(iv) If post believes a case merits issuance despite apparent failure to comply with this instruction, post can submit the case for an advisory opinion to the Advisory Opinions Division (CA/VO/L/A).
(3) Diversity Visa Application Validity:
(a) Under INA 204(a)(1)(I)(ii)(II), persons selected as DV immigrants are entitled to apply for visa issuance only during the fiscal year for which the entry was submitted. The application is valid until midnight of the last day of the fiscal year for which the petition was submitted. There is no carry-over of benefit into another year for persons who do not receive a visa during the fiscal year for which they registered. Following-to-join derivative visas must be issued during the same fiscal year as that of the principal beneficiary.
(b) Death of Principal Registrant: The death of the principal registrant must result in the automatic revocation of the application. Thereafter, derivative beneficiaries are no longer entitled to the DV classification.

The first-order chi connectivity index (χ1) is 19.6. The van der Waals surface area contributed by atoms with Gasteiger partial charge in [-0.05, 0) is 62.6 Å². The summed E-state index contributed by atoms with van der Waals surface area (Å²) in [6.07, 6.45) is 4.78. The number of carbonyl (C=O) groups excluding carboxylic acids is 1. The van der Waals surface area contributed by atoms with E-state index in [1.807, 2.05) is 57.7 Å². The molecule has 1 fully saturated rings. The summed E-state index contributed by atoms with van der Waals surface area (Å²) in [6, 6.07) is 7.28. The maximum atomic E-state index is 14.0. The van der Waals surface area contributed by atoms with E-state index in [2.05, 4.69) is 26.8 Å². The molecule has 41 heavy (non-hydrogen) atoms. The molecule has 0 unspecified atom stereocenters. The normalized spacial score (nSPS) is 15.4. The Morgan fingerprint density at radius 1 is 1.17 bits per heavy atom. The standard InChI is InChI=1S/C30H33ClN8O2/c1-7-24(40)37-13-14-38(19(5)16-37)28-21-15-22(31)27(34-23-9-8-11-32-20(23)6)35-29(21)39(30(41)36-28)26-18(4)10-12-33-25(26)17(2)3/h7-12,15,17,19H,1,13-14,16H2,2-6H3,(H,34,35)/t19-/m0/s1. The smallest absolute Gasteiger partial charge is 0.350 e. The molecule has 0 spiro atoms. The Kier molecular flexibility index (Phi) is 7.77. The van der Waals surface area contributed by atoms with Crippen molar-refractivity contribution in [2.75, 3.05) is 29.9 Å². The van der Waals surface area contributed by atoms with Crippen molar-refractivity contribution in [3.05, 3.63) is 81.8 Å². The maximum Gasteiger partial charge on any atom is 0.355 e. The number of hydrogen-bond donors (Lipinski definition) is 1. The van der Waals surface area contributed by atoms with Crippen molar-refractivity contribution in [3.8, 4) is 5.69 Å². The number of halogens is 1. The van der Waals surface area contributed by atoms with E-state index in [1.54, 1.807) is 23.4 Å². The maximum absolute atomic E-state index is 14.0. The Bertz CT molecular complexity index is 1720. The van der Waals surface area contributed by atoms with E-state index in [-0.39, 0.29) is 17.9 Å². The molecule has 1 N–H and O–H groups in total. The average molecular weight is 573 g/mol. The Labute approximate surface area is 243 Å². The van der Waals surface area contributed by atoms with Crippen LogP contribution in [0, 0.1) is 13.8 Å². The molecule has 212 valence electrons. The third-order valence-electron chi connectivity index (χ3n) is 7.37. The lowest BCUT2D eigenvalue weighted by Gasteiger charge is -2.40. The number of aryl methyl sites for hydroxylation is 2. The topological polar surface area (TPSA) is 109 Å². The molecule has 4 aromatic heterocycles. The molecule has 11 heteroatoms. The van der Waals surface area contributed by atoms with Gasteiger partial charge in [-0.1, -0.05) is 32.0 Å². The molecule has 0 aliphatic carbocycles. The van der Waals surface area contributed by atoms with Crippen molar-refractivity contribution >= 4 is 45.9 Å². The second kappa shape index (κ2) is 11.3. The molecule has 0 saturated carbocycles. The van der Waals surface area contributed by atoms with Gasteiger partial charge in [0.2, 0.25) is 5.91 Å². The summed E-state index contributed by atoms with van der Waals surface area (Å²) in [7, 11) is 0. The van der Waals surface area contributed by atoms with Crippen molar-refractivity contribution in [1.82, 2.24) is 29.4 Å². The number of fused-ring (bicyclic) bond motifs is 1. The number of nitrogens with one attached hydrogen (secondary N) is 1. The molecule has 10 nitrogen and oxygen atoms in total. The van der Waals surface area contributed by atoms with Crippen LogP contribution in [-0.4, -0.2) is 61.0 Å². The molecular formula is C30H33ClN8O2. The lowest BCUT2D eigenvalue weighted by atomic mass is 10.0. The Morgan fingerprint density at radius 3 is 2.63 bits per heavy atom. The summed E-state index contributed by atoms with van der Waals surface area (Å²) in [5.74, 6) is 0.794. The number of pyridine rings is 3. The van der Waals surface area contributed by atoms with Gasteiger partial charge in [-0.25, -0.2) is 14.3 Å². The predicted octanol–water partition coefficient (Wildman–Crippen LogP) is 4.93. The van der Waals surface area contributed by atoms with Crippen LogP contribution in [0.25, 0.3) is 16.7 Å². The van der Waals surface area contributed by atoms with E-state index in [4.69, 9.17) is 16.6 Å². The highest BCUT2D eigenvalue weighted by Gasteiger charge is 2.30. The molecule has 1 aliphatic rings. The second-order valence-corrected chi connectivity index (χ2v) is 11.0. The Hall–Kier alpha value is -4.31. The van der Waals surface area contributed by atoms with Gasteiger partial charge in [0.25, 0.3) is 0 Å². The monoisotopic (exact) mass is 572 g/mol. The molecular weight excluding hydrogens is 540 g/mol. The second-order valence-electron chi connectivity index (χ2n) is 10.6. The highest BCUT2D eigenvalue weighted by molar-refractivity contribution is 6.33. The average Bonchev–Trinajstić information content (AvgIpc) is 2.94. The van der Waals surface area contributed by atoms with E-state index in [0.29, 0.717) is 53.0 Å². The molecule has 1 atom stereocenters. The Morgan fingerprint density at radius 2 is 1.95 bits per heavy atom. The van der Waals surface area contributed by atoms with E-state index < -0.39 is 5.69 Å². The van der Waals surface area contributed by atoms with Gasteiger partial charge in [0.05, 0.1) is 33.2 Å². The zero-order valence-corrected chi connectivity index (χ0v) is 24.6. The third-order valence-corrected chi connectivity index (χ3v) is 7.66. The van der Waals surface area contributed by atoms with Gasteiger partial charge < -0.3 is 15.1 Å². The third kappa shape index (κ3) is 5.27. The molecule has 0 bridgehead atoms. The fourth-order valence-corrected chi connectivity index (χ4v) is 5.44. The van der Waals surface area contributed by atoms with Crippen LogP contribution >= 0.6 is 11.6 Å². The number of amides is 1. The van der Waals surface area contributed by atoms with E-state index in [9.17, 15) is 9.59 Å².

c. KCC and DV Ranking:
(1) KCC Role:
(a) Selected DV entries are processed at KCC. KCC processes approximately 125,000 registrants (both principals and dependents) each year. KCC will notify posts of the number of registrants from their DV-processing area who were selected, broken down by country of residence. The Department will maintain a computer-generated master list of selected registrants. The list is not publicly released.
(b) KCC will hold the case until those selected are entitled to make a formal application for visa issuance at a U.S. consular office abroad, or an adjustment of status with DHS in the United States.
(2) DV Selection and Ranking: